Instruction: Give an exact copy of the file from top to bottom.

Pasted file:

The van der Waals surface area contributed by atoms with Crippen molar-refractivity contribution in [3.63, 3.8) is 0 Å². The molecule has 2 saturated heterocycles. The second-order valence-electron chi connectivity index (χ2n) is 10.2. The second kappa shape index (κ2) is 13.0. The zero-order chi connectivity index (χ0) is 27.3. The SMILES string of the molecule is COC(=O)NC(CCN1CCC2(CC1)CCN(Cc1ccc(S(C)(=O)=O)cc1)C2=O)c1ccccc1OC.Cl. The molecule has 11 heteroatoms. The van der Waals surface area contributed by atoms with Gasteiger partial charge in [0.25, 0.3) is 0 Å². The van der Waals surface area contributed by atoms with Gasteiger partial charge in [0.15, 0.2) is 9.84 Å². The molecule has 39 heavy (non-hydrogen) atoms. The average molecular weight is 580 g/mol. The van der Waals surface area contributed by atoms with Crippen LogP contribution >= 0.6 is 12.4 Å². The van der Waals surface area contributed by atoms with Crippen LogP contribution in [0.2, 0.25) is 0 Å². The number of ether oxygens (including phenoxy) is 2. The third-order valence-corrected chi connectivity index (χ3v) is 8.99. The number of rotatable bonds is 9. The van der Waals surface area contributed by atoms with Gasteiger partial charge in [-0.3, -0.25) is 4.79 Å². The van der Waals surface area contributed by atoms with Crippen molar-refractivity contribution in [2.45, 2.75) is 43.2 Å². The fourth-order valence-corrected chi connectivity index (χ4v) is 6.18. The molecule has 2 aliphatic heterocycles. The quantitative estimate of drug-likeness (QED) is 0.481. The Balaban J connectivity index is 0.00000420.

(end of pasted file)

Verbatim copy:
The van der Waals surface area contributed by atoms with Crippen molar-refractivity contribution in [3.63, 3.8) is 0 Å². The molecule has 2 saturated heterocycles. The second-order valence-electron chi connectivity index (χ2n) is 10.2. The second kappa shape index (κ2) is 13.0. The zero-order chi connectivity index (χ0) is 27.3. The SMILES string of the molecule is COC(=O)NC(CCN1CCC2(CC1)CCN(Cc1ccc(S(C)(=O)=O)cc1)C2=O)c1ccccc1OC.Cl. The molecule has 11 heteroatoms. The van der Waals surface area contributed by atoms with Gasteiger partial charge in [0.25, 0.3) is 0 Å². The van der Waals surface area contributed by atoms with Gasteiger partial charge in [0.15, 0.2) is 9.84 Å². The molecule has 39 heavy (non-hydrogen) atoms. The average molecular weight is 580 g/mol. The van der Waals surface area contributed by atoms with Crippen LogP contribution >= 0.6 is 12.4 Å². The van der Waals surface area contributed by atoms with Crippen LogP contribution in [0.2, 0.25) is 0 Å². The number of ether oxygens (including phenoxy) is 2. The third-order valence-corrected chi connectivity index (χ3v) is 8.99. The number of rotatable bonds is 9. The van der Waals surface area contributed by atoms with Gasteiger partial charge in [-0.3, -0.25) is 4.79 Å². The van der Waals surface area contributed by atoms with Crippen molar-refractivity contribution in [2.45, 2.75) is 43.2 Å². The fourth-order valence-corrected chi connectivity index (χ4v) is 6.18. The molecule has 2 aliphatic heterocycles. The quantitative estimate of drug-likeness (QED) is 0.481. The Balaban J connectivity index is 0.00000420.